Recently in License Suspension Category

September 30, 2011

My Legal Opinion: Always Plead Not Guilty to 1543(a) or 1543(b) Driving While Suspended Citations


Section 1543(a) of the Pennsylvania Motor Vehicle Code penalizes driving on a suspended driver's license. Section 1543(b) penalizes driving on a suspended license because of a DUI conviction or ARD admission. Driving on a DUI suspended license carries a mandatory jail sentence of 60 to 90 days. If you get caught driving on a DUI suspended license and you are lucky, the police will cut you a break and write you a citation for a §1543(a) which carries no mandatory jail time, but an additional license suspension of one year. Many people are ecstatic about this because they avoid the jail time. However, when the novelty wears off and they begin serving their one year license suspension, they are not as ecstatic. My advice is to always plead not guilty to these citations. The goal of a criminal lawyer in these type of cases is to have the case plead to 75 Pa.C.S. §1501 Driver's required to be licensed. My firm has had a lot of success having §1543(a) cases plead down to §1501. §1501 carries no license suspension and no points. If convicted of §1501, you will merely be required to pay a fine. Some of my clients get nervous when I tell them it is possible for the officer to amend his citation to a §1543(b) from a §1543(a) if they plead NOT guilty and request a hearing. Some clients do not want to go forward because of the risk involved. My advice is still the same: plead NOT guilty and do not worry about it. In my experience as a prosecutor and defense attorney, the police have never amended to a §1543(b) and even if they did, at that point you could probably back down and plead guilty to a §1543(a). Earlier this year I had a §1543(b) case plead down to §1501 and my client was driving on a DUI suspended license for a third offense DUI. If you use finesse with police officers, they can be very accommodating. It is important to have an attorney that is good with people and has experience dealing with police officers. I worked with police officers on both sides of the aisle: as a defense attorney and as an Assistant District Attorney. I know it pays to be polite and appreciative.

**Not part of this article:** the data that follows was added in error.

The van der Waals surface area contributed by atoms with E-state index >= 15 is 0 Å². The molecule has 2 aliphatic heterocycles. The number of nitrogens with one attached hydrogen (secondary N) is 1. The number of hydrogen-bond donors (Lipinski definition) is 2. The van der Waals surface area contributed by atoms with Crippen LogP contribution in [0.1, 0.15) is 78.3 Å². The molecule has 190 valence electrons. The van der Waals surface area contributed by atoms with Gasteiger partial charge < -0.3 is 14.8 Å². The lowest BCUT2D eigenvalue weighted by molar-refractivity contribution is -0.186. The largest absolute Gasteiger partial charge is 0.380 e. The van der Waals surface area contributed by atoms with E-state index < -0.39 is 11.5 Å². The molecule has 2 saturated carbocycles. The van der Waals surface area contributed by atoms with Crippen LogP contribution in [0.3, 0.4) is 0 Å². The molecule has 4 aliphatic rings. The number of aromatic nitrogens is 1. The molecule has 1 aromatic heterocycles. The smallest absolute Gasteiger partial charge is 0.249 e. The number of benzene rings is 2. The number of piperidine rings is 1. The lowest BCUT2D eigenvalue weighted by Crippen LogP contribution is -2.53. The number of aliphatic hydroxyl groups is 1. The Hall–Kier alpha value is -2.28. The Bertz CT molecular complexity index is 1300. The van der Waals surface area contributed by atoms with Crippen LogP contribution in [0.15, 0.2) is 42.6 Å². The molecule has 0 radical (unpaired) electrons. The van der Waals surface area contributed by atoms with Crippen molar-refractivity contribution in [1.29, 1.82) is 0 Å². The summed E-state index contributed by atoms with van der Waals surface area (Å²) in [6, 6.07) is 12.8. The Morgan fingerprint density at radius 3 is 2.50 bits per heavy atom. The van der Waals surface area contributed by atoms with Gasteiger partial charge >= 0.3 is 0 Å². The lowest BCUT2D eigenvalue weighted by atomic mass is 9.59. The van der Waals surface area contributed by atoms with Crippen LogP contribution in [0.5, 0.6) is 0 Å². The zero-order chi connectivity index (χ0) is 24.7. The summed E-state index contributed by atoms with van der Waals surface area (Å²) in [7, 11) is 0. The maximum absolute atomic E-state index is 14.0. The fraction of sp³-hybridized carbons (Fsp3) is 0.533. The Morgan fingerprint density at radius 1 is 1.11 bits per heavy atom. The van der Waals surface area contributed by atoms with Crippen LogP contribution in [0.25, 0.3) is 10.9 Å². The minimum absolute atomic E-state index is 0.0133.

Continue reading "My Legal Opinion: Always Plead Not Guilty to 1543(a) or 1543(b) Driving While Suspended Citations" »

September 19, 2011

I Refused the Breathalyzer in a Pennsylvania DUI Case and the DUI Case Was Thrown Out, Will Penndot Still Suspend my License? Part II of II

Continued from the September 16th blog....

Part II Question: How Can Your Office Beat a License Suspension for Refusing a DUI Chemical Test?

Answer: Here are 5 ways our office maybe able to beat your license suspension for refusing a DUI chemical test. This list is not exhaustive. Each case is different and you should have a Pennsylvania DUI lawyer evaluate your case.

1) Our office may be able to argue that the officer did not have reasonable grounds to believe you were operating the vehicle while under the influence. Officers are trained to write in their police reports boilerplate language such as "the suspect has slurred speech and bloodshot eyes." If this is the only evidence the officer had to prove his case, your civil license suspension case could be beat. Also, if you were required to perform the field sobriety tests on an uneven or rocky surface and the test results were not accurate this could also be grounds for a valid license suspension appeal.

Continue reading "I Refused the Breathalyzer in a Pennsylvania DUI Case and the DUI Case Was Thrown Out, Will Penndot Still Suspend my License? Part II of II" »

September 16, 2011

I Refused the Breathalyzer in a Pennsylvania DUI Case and the DUI Case Was Thrown Out, Will Penndot Still Suspend my License? Part I of II

Answer: Unfortunately yes. If your Pennsylvania DUI is thrown out (aka - the charges were withdrawn or you were found not guilty) and the police officer sends the refusal paperwork to Penndot, Penndot will still suspend your license for refusing chemical testing. Pennsylvania is an implied consent state. Per the Pennsylvania Motor Vehicle Code, any person that drives a car in PA, is deemed to have given consent to submit to a chemical test of their blood, breath or urine for the purpose of determining the presence of alcohol in their blood. If you refuse the breathalyzer, Penndot will suspend your license for a period of 1 year for a first offense DUI and 18 months for a second or subsequent DUI or refusal.

Continue reading "I Refused the Breathalyzer in a Pennsylvania DUI Case and the DUI Case Was Thrown Out, Will Penndot Still Suspend my License? Part I of II" »